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D&T Team

Author: Dimitar Krstevski

ACL

When we need to restrict access from one network to another we use ACL. Access control list is a list of permissions attached to router interface to permit or deny network traffic. In this document we will explain basic of standard, extended and named ACL. We also going to explain on which interface we need to set up ACL and in which direction. Before we start with examples of ACL lets describe them one by one.

In standard ACL we can only deny or permit by source address, nothing more nothing less. Because we use only source address in standard ACL we don't know where is the destination of the packets so this type of ACL are applied as closer to destination. If we apply close to source we can permit or deny too much. Because of this standard ACL are used in NAT, telnet, VPN. In configuration of standard ACL we use numbers from 1 to 99.

Extended ACL are more powerful type of ACL. What I mean with that more powerful? They can deny or permit traffic based on source, destination, protocol, port number and more like time of day. This type of ACL must have source and destination address so the right place where we need to set up is as much closer to source. When some packet is trying to access some network, that packet contain source and destination IP address. If access list is closer to source it can examine that packet at the beginning without making extra network traffic. For configuration of extended ACL we use numbers from 100 to 199.

Named ACL are most powerful and most used ACL today. The main reason about this is because they allow you to use the same filtering like extended but they also use sequences numbers and replace numbers in configuration with names. Sequences numbers allow to add or delete some line from ACL without deleting hole ACL. Just like extended ACL named ACL are placed closer to source.

Now when we know different types of ACL we can continue with solving some examples and see how ACL actually work. Before we start with examples we need to know that ACL can be placed in router interfaces in two directions, in and out. The way to figure out in which direction to place is maybe the most difficult part because if you place ACL in wrong direction it will block everything because of implicit deny all at the end of ACL. We will also see this when we come down to placing ACL in router.

D&T Team

Author: Dimitar Krstevski

Example 1 - Standard ACL

Our fist example is to set up standard ACL who will block network 192.168.1.0/24 to reach network 192.168.4.0/24 and all other traffic is allowed. Now we go step by step, first we are going to block 192.168.1.0/24 to reach 192.168.4.0/24 and for this we will use this commands:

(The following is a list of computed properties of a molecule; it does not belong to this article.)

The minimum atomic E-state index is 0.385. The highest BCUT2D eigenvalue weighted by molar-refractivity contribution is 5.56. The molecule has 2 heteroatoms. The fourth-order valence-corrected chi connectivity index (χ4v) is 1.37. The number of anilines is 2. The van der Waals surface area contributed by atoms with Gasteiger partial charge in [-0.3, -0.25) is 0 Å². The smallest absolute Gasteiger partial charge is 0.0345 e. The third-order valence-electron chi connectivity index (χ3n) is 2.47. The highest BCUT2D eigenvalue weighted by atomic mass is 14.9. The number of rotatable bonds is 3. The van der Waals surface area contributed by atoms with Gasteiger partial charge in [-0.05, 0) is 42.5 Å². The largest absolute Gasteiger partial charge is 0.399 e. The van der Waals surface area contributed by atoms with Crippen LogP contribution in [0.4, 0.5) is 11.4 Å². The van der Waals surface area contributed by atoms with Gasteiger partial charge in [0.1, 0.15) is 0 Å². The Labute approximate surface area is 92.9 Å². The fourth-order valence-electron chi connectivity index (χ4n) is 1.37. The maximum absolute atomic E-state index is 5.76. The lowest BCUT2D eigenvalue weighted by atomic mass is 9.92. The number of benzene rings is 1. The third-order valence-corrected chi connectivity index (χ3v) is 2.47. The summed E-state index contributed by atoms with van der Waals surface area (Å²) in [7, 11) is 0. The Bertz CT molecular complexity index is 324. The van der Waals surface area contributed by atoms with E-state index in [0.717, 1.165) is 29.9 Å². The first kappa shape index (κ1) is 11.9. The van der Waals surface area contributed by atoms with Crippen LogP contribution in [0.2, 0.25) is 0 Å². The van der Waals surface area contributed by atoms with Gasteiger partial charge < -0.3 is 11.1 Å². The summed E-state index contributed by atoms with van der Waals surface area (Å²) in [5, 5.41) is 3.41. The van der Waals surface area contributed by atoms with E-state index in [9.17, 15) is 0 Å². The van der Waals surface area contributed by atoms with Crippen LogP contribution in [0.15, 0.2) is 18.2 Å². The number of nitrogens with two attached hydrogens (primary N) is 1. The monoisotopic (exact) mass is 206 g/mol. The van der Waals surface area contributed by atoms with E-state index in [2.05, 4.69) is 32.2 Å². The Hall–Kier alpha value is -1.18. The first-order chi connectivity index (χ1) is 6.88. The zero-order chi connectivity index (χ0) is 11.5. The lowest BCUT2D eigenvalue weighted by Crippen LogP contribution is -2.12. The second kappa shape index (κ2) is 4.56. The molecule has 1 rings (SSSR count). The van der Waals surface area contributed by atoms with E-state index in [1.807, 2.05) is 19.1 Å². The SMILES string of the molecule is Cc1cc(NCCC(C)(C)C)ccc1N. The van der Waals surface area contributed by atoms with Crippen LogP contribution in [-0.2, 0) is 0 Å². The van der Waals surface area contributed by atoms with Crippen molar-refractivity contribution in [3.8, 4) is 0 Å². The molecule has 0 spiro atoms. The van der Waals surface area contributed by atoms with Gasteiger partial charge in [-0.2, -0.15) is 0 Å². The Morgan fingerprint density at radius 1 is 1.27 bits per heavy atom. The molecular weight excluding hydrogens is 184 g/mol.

Router(config)#ip access-list standard 10 Router(config-std-nacl)#deny 192.168.1.0 0.0.0.255


With first command we configure new standard ACL with number 10. As I mention before standard ACL can have numbers from 1 to 99. With second command we deny traffic from source address 192.168.1.0. In ACL we use wichard mask instead of subnetmask. For those who can't remember what was wichard mask, it is opposite of subentmask. If now we set up this ACL on some interface it will block hole traffic. You are asking why? Because there is no permit line in ACL and in the end of each ACL there is implicit deny all. So now we need to allow all other traffic to pass between router. For this we will continue configuring our ACL 10 with adding command:

Router(config-std-nacl)#permit any
We are now done with our ACL and hole configuration looks like this:

Router(config)#ip access-list standard 10 Router(config-std-nacl)#deny 192.168.1.0 0.0.0.255 Router(config-std-nacl)#permit any


Next step is to place this ACL on router interface, but question is which one? Because this is standard ACL and standard ACL must be closer to destination so they can't permit or deny too much. Right router to place this ACL is R3. In the topology picture we see that network 192.168.1.0 is left and packets going from left to right to rich network 192.168.4.0. That means that right place to place this ACL is interface fa0/0, and that is correct. Last is to determine direction of this ACL, in or out. If you look at the picture again you will see how packets travel to reach network 192.168.4.0 and if you know that right interface is fa0/0 then you know that right direction to place this standard ACL 10 is out.

D&T Team

Author: Dimitar Krstevski

We will place ACL with this command:

R3(config)#interface fa0/0 R3(config-if)#ip access-group 10 out


Example 2 - Extended ACL

In this example we need to allow network 192.168.1.0 to have http, ftp and telnet access to the server. All other traffic from 192.168.1.0 to server should be denied. All other traffic from any other source to any other destination should be allowed. We starting this with creating extended ACL.

Router(config)#ip access-list extended 150